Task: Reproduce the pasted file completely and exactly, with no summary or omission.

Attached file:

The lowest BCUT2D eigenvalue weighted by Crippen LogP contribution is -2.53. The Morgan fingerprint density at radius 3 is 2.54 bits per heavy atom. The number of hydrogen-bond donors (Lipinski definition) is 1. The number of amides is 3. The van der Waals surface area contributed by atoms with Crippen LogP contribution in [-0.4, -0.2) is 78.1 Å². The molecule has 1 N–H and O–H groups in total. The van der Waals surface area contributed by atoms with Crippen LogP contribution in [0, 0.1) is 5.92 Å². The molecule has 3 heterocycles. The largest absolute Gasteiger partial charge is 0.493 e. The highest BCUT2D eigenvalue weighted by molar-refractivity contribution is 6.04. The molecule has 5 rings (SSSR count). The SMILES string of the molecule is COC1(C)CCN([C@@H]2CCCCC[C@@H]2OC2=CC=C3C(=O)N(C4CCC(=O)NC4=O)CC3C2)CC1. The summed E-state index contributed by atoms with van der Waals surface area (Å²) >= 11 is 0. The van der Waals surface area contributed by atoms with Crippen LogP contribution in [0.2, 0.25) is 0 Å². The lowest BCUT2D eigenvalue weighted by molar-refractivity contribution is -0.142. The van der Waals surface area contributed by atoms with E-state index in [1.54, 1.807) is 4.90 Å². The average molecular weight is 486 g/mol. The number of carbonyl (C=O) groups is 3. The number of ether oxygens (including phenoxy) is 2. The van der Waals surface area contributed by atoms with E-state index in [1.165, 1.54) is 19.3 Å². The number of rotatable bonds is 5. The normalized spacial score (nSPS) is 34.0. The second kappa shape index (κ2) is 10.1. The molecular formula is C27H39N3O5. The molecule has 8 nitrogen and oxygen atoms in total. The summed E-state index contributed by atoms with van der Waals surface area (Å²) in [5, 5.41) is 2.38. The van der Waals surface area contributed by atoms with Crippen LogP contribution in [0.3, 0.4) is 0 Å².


The lowest BCUT2D eigenvalue weighted by Crippen LogP contribution is -2.53. The Morgan fingerprint density at radius 3 is 2.54 bits per heavy atom. The number of hydrogen-bond donors (Lipinski definition) is 1. The number of amides is 3. The van der Waals surface area contributed by atoms with Crippen LogP contribution in [-0.4, -0.2) is 78.1 Å². The molecule has 1 N–H and O–H groups in total. The van der Waals surface area contributed by atoms with Crippen LogP contribution in [0, 0.1) is 5.92 Å². The molecule has 3 heterocycles. The largest absolute Gasteiger partial charge is 0.493 e. The highest BCUT2D eigenvalue weighted by molar-refractivity contribution is 6.04. The molecule has 5 rings (SSSR count). The SMILES string of the molecule is COC1(C)CCN([C@@H]2CCCCC[C@@H]2OC2=CC=C3C(=O)N(C4CCC(=O)NC4=O)CC3C2)CC1. The summed E-state index contributed by atoms with van der Waals surface area (Å²) >= 11 is 0. The van der Waals surface area contributed by atoms with Crippen LogP contribution in [0.2, 0.25) is 0 Å². The lowest BCUT2D eigenvalue weighted by molar-refractivity contribution is -0.142. The van der Waals surface area contributed by atoms with E-state index in [1.54, 1.807) is 4.90 Å². The average molecular weight is 486 g/mol. The number of carbonyl (C=O) groups is 3. The number of ether oxygens (including phenoxy) is 2. The van der Waals surface area contributed by atoms with E-state index in [1.165, 1.54) is 19.3 Å². The number of rotatable bonds is 5. The normalized spacial score (nSPS) is 34.0. The second kappa shape index (κ2) is 10.1. The molecular formula is C27H39N3O5. The molecule has 8 nitrogen and oxygen atoms in total. The summed E-state index contributed by atoms with van der Waals surface area (Å²) in [5, 5.41) is 2.38. The van der Waals surface area contributed by atoms with Crippen LogP contribution in [0.3, 0.4) is 0 Å².